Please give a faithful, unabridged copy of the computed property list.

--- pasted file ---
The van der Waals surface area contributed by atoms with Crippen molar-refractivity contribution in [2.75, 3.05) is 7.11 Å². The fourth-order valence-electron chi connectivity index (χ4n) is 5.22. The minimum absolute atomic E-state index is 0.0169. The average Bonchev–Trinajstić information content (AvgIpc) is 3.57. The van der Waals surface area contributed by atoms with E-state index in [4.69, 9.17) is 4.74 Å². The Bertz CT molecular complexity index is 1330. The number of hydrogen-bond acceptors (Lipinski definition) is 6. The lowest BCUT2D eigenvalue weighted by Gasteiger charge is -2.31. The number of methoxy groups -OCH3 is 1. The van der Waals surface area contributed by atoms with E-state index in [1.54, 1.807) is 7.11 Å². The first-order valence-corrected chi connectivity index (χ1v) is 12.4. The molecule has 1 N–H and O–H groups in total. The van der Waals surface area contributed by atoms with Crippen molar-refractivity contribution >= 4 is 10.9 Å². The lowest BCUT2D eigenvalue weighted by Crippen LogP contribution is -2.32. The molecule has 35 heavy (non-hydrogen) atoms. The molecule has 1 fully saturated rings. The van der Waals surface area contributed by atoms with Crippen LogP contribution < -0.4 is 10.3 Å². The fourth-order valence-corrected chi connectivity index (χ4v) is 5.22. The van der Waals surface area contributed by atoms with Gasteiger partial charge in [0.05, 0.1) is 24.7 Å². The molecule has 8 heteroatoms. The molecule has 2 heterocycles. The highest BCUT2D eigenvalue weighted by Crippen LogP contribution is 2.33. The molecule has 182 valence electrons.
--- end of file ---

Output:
The van der Waals surface area contributed by atoms with Crippen molar-refractivity contribution in [2.75, 3.05) is 7.11 Å². The fourth-order valence-electron chi connectivity index (χ4n) is 5.22. The minimum absolute atomic E-state index is 0.0169. The average Bonchev–Trinajstić information content (AvgIpc) is 3.57. The van der Waals surface area contributed by atoms with E-state index in [4.69, 9.17) is 4.74 Å². The Bertz CT molecular complexity index is 1330. The number of hydrogen-bond acceptors (Lipinski definition) is 6. The lowest BCUT2D eigenvalue weighted by Gasteiger charge is -2.31. The number of methoxy groups -OCH3 is 1. The van der Waals surface area contributed by atoms with E-state index in [1.54, 1.807) is 7.11 Å². The first-order valence-corrected chi connectivity index (χ1v) is 12.4. The molecule has 1 N–H and O–H groups in total. The van der Waals surface area contributed by atoms with Crippen molar-refractivity contribution >= 4 is 10.9 Å². The lowest BCUT2D eigenvalue weighted by Crippen LogP contribution is -2.32. The molecule has 35 heavy (non-hydrogen) atoms. The molecule has 1 fully saturated rings. The van der Waals surface area contributed by atoms with Crippen LogP contribution < -0.4 is 10.3 Å². The fourth-order valence-corrected chi connectivity index (χ4v) is 5.22. The van der Waals surface area contributed by atoms with Gasteiger partial charge in [0.05, 0.1) is 24.7 Å². The molecule has 8 heteroatoms. The molecule has 2 heterocycles. The highest BCUT2D eigenvalue weighted by Crippen LogP contribution is 2.33. The molecule has 182 valence electrons.